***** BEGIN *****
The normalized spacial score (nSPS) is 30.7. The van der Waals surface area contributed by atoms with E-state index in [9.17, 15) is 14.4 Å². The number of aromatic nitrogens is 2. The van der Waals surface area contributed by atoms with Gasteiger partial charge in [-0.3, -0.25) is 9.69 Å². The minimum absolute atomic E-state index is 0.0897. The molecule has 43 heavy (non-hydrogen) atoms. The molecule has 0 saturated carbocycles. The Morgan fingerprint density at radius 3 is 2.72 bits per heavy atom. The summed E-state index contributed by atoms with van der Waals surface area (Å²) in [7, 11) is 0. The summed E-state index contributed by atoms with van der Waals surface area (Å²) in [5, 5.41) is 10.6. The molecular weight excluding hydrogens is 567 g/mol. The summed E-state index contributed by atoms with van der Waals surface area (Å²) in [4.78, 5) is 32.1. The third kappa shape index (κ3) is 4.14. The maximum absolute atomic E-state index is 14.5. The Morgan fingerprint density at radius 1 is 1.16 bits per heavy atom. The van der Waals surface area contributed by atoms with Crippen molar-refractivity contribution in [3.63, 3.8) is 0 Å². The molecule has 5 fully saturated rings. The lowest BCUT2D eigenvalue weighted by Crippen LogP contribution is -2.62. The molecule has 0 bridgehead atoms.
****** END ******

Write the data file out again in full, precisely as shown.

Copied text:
The normalized spacial score (nSPS) is 30.7. The van der Waals surface area contributed by atoms with E-state index in [9.17, 15) is 14.4 Å². The number of aromatic nitrogens is 2. The van der Waals surface area contributed by atoms with Gasteiger partial charge in [-0.3, -0.25) is 9.69 Å². The minimum absolute atomic E-state index is 0.0897. The molecule has 43 heavy (non-hydrogen) atoms. The molecule has 0 saturated carbocycles. The Morgan fingerprint density at radius 3 is 2.72 bits per heavy atom. The summed E-state index contributed by atoms with van der Waals surface area (Å²) in [7, 11) is 0. The summed E-state index contributed by atoms with van der Waals surface area (Å²) in [5, 5.41) is 10.6. The molecular weight excluding hydrogens is 567 g/mol. The summed E-state index contributed by atoms with van der Waals surface area (Å²) in [4.78, 5) is 32.1. The third kappa shape index (κ3) is 4.14. The maximum absolute atomic E-state index is 14.5. The Morgan fingerprint density at radius 1 is 1.16 bits per heavy atom. The van der Waals surface area contributed by atoms with Crippen molar-refractivity contribution in [3.63, 3.8) is 0 Å². The molecule has 5 fully saturated rings. The lowest BCUT2D eigenvalue weighted by Crippen LogP contribution is -2.62. The molecule has 0 bridgehead atoms.